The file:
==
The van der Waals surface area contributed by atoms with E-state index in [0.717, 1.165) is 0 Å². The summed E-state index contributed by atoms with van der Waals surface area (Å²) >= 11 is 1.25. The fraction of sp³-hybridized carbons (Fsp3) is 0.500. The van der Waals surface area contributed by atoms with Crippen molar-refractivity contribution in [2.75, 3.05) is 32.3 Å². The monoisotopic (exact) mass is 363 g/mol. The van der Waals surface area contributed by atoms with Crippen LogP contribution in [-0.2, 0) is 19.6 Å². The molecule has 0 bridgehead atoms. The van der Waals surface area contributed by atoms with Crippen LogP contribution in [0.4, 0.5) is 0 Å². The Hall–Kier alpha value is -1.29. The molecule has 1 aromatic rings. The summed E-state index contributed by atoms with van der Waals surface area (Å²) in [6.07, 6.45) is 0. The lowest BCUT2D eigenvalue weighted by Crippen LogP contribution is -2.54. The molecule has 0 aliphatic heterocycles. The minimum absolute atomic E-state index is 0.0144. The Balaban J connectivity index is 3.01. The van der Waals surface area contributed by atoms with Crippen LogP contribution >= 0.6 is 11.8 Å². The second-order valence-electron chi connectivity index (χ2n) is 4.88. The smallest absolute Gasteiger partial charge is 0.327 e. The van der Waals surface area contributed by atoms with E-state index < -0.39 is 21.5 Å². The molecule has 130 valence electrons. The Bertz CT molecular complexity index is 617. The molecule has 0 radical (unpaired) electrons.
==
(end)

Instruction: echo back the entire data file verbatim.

The van der Waals surface area contributed by atoms with E-state index in [0.717, 1.165) is 0 Å². The summed E-state index contributed by atoms with van der Waals surface area (Å²) >= 11 is 1.25. The fraction of sp³-hybridized carbons (Fsp3) is 0.500. The van der Waals surface area contributed by atoms with Crippen molar-refractivity contribution in [2.75, 3.05) is 32.3 Å². The monoisotopic (exact) mass is 363 g/mol. The van der Waals surface area contributed by atoms with Crippen LogP contribution in [-0.2, 0) is 19.6 Å². The molecule has 0 bridgehead atoms. The van der Waals surface area contributed by atoms with Crippen LogP contribution in [0.4, 0.5) is 0 Å². The Hall–Kier alpha value is -1.29. The molecule has 1 aromatic rings. The summed E-state index contributed by atoms with van der Waals surface area (Å²) in [6.07, 6.45) is 0. The lowest BCUT2D eigenvalue weighted by Crippen LogP contribution is -2.54. The molecule has 0 aliphatic heterocycles. The minimum absolute atomic E-state index is 0.0144. The Balaban J connectivity index is 3.01. The van der Waals surface area contributed by atoms with Crippen LogP contribution >= 0.6 is 11.8 Å². The second-order valence-electron chi connectivity index (χ2n) is 4.88. The smallest absolute Gasteiger partial charge is 0.327 e. The van der Waals surface area contributed by atoms with E-state index < -0.39 is 21.5 Å². The molecule has 130 valence electrons. The Bertz CT molecular complexity index is 617. The molecule has 0 radical (unpaired) electrons.